In 2017, Vice President Yemi Osinbajo said the National Assembly does not need to agree with the Presidency on the appointment of Magu for the Economic and Financial Crimes Commission

“Section 1(71) of the Nigerian constitution could be cited as evidence that the government need not even have produced Mr. Magu to be cleared by the Senate at all,” he quoted. Magu had been one of the earliest recruits into the EFCC by Nuhu Ribadu, the first EFCC chair.

After heading the investigation of Bukola Saraki following the collapse of Societe Generale Bank of Nigeria, and James Ibori, former Governor of Delta State, who was convicted for money laundering in the UK, Ribadu gained a reputation among his peers as an incorruptible and courageous officer.

Magu’s predecessor, Ibrahim Lamorde – a Goodluck Jonathan appointee – was removed by Muhammadu Buhari in November of 2015. However according to the Presidency, “Mr. Lamorde “was not sacked”, but that he was only proceeding on terminal leave ahead of the expiration of his tenure in February 2016.” The terminal leave meant President Buhari had refused Lamorde a second allowable term at the commission while dismissing him earlier than scheduled.

Before Lamorde was Farida Waziri. Waziri’s time as EFCC Chairperson was tumultuous and policy experts confirmed to The Africa Report that a former ambassador walked out of a meeting because Farida Waziri walked into the same meeting.

In the infamous Wikileaks, cables showed that EFCC’s foreign partners rejected and humiliated Waziri on account of their perception that she was sponsored into the leadership of the anti-corruption agency by politicians under investigation at the time.

Before her appointment, Waziri was well-known in law enforcement circles and generally highly respected particularly as the highest ranking woman in the Nigerian Police Force. She was Director of the Police Special Fraud Unit and trained both Ribadu and Lamorde in the 1990’s. A series of arrests, redeployments of officers and officers demoted by Waziri led critics to question the Yar’Adua administration’s commitment to fighting corruption.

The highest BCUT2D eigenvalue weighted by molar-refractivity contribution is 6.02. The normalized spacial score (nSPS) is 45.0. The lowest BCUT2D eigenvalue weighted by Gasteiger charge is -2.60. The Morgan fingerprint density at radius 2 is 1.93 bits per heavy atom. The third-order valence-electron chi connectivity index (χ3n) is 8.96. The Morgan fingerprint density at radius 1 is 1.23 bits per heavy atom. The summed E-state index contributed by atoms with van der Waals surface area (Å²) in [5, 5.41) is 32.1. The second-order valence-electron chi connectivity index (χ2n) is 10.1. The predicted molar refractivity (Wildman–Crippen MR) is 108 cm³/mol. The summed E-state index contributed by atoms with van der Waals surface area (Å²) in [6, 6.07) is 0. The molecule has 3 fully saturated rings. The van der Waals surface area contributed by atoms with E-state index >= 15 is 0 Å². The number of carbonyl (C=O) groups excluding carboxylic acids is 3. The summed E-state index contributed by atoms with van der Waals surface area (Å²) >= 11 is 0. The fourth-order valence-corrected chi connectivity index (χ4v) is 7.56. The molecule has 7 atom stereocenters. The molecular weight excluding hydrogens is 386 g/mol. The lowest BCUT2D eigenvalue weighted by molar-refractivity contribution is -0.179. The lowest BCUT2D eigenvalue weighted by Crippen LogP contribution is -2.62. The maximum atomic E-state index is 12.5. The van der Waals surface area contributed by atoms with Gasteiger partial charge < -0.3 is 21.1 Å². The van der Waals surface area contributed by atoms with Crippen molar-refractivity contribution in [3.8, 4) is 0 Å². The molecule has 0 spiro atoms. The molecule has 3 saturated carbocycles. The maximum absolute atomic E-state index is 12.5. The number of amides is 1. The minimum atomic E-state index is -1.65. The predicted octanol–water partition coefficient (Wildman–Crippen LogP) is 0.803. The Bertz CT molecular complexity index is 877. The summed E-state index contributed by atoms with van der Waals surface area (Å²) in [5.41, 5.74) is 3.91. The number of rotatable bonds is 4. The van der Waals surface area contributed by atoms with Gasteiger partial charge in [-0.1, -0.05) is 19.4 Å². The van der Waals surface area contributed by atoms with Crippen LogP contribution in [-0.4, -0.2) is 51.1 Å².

“Compared to Farida’s [Waziri] time as EFCC chair, the international partners of the EFCC have increased their contributions. Magu remains an enigma. To some people, the corruption charges he is currently facing are well founded. But the international trust and contributions to the EFCC paint a different picture. He is known to be very effective as an investigator,” explains Adebayo.

In 2018, the EFCC announced that 603 Nigerian figures had been convicted on corruption charges Magu assumed office three years earlier.

Cut from the EFCC

Magu’s suspension comes at a time the reputation of the Buhari government is low. The Buhari government ran its campaign on an anti-corruption mandate, but general consensus in the country is the anti-corruption fight has not quite happened.

READ MORE Nigeria’s VP Osinbajo: Does he have friends in the political elite?

But Magu’s arrest is seen as a power play between him and the Attorney-General of the Federation, Abubakar Malami. The AGF reportedly accused Magu of insubordination and re-looting of recovered funds. Magu is notably an Osinbajo ally but at the moment, the general sentiment is that the Vice President is being frozen out of Aso Rock – in part to reduce his political capital ahead of 2023.

Magu has since been replaced by EFCC Director of Operations, Mohammed Umar. Umar is expected to take charge and oversee the activities of the Commission, pending the conclusion of the ongoing investigation and further directives. Since Magu’s axing, President Muhammadu Buhari reportedly suspended 10 senior officials of the EFCC.

Magu has now been allowed to go home after having spent time in detention.